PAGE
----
5 ways WWF helped fight the climate crisis in 2022

Young person at New York climate march 2019

The climate crisis grabbed headlines in 2022 both in terms of impacts and solutions, culminating in the international climate talks in Sharm El-Sheikh, Egypt, where we saw some wins and yet still didn’t go far enough to reach our goals.

Pushing policy forward

In 2022, we saw the hard fought but unexpected triumph of the Inflation Reduction Act, signed into law by President Biden in August. This is the most significant climate legislation in a generation, supplying close to $400 billion to promote renewable energy and electric vehicles, boost clean energy manufacturing, and advance climate justice by investing in communities disproportionately harmed by climate change along with leveraging the ecosystems they depend on. By enabling the reduction of a billion tons of carbon dioxide through a combination of avoiding emissions and carbon interventions, the Act will give the US a fighting chance at keeping emissions at a level that would avoid the most catastrophic climate impacts.

Implementation in the corporate community

With its founding role in the Science Based Targets Initiative, a collaboration that helps companies set emission reduction targets in line with climate science, WWF has long been involved with efforts to promote target-setting for the private sector. In 2022, that work was expanded with the creation of science-based net zero targets for landowners through the Forests, Land and Agriculture targets initiative. WWF’s position as a trusted voice advocating for sustainability with the corporate sector also led to the creation of the Climate Business Network, a network of companies looking to share knowledge and discuss obstacles to reaching net-zero climate targets. In the industrial sector, the Renewable Thermal Collaborative released its game-changing Vision Report. The report, created in partnership with the consulting group BCG, provided first-of-its-kind insight into exactly how to achieve quick wins in six different segments of heavy industrial emissions by examining specific industrial processes, their temperature needs, and available technologies.

COP27: International climate talks

WWF was well-represented at the 2022 United Nations Climate Change Conference, or COP27, participating in scores of events, including creating an action center for America Is All In, the largest coalition of non-federal climate leaders in the US. While WWF’s participation was robust and successful, the overall outcomes at COP27 were a mix of successes and frustrations. On a positive note, historically high-emitting countries agreed to a new funding vehicle to address loss and damage in developing countries. On the other hand, there was a general lack of commitment to ambitious mitigation targets. WWF will be in Dubai next year at COP28 to continue to advocate for ambitious climate action at all levels.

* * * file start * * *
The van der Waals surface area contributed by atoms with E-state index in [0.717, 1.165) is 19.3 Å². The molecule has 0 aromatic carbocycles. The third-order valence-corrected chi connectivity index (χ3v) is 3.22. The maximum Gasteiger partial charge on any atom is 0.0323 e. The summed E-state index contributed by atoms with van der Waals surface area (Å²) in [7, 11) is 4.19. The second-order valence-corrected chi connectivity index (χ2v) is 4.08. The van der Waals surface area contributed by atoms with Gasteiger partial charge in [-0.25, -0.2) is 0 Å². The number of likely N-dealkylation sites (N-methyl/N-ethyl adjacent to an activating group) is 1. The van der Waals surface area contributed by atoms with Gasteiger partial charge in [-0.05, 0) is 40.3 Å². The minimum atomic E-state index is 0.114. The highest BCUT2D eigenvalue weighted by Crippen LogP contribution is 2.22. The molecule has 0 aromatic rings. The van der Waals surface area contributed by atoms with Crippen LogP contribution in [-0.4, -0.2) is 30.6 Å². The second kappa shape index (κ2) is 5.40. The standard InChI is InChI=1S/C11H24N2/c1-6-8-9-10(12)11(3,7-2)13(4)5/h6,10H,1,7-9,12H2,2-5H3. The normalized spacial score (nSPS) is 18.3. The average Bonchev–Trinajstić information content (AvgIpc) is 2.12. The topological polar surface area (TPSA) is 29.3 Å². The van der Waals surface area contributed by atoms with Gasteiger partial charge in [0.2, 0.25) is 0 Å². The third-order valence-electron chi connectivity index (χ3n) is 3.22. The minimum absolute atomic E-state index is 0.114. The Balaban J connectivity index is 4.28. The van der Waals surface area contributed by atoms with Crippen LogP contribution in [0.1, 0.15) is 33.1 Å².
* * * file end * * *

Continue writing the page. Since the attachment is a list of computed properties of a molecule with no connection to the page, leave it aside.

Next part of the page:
America Is All In

America Is All In also released a new analysis showing how an all-of-society climate strategy can enable the US to meet its 2030 climate target. This is in addition to its campaigns on encouraging green buildings and climate smart transportation, and its storytelling initiative – showing how All In members are stepping up to the challenge of climate change.

Adaptation and resilience

In 2022, a report from the Intergovernmental Panel on Climate Change, the United Nations body for assessing the science related to climate change, confirmed that climate risks to people and nature are worse and increasing faster than anticipated. To address this growing challenge, WWF saw major investments in its resilience programming this year. Apple made a major commitment to WWF’s Climate Crowd to help vulnerable rural communities adapt to climate change and reduce pressure on nature. USAID is providing $2 million to support environmentally responsible disaster management in Fiji and Madagascar, while a partnership with OECD is helping the Philippines and Indonesia integrate climate risk management and natural capital into infrastructure planning. And The Coca Cola Company has renewed its commitment to invest in building landscape-level resilience in Mexico and Pakistan.

As 2022 winds down and 2023 begins, WWF’s climate team remains determined and will continue to look for the strongest ways to make progress and raise ambition alongside our partners. Climate change is a planet-wide problem and the solutions require all of us to be engaged. We must address the climate crisis together, and we must do it now.